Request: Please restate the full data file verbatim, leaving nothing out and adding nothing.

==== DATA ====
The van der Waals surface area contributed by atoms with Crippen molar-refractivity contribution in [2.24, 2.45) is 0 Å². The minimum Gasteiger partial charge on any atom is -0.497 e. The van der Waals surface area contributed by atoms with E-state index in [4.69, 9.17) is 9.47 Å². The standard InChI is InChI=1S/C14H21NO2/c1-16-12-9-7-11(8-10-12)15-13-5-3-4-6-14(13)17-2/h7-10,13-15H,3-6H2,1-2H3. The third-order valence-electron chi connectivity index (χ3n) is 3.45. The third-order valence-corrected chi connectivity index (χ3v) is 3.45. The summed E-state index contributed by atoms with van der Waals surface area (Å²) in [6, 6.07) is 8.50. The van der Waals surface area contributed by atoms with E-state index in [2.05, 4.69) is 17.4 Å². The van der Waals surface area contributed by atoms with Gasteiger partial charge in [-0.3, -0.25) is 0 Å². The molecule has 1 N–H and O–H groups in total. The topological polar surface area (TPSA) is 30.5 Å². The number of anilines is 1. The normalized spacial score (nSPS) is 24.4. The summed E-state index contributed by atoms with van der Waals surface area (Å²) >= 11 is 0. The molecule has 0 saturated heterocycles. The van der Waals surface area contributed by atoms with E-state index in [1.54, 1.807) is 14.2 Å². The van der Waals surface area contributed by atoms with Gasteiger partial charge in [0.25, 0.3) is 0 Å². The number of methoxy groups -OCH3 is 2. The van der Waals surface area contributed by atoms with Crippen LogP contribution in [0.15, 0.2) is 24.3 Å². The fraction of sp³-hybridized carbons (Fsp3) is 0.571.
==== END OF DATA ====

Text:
The van der Waals surface area contributed by atoms with Crippen molar-refractivity contribution in [2.24, 2.45) is 0 Å². The minimum Gasteiger partial charge on any atom is -0.497 e. The van der Waals surface area contributed by atoms with E-state index in [4.69, 9.17) is 9.47 Å². The standard InChI is InChI=1S/C14H21NO2/c1-16-12-9-7-11(8-10-12)15-13-5-3-4-6-14(13)17-2/h7-10,13-15H,3-6H2,1-2H3. The third-order valence-electron chi connectivity index (χ3n) is 3.45. The third-order valence-corrected chi connectivity index (χ3v) is 3.45. The summed E-state index contributed by atoms with van der Waals surface area (Å²) in [6, 6.07) is 8.50. The van der Waals surface area contributed by atoms with E-state index in [2.05, 4.69) is 17.4 Å². The van der Waals surface area contributed by atoms with Gasteiger partial charge in [-0.3, -0.25) is 0 Å². The molecule has 1 N–H and O–H groups in total. The topological polar surface area (TPSA) is 30.5 Å². The number of anilines is 1. The normalized spacial score (nSPS) is 24.4. The summed E-state index contributed by atoms with van der Waals surface area (Å²) >= 11 is 0. The molecule has 0 saturated heterocycles. The van der Waals surface area contributed by atoms with E-state index in [1.54, 1.807) is 14.2 Å². The van der Waals surface area contributed by atoms with Gasteiger partial charge in [0.25, 0.3) is 0 Å². The number of methoxy groups -OCH3 is 2. The van der Waals surface area contributed by atoms with Crippen LogP contribution in [0.15, 0.2) is 24.3 Å². The fraction of sp³-hybridized carbons (Fsp3) is 0.571.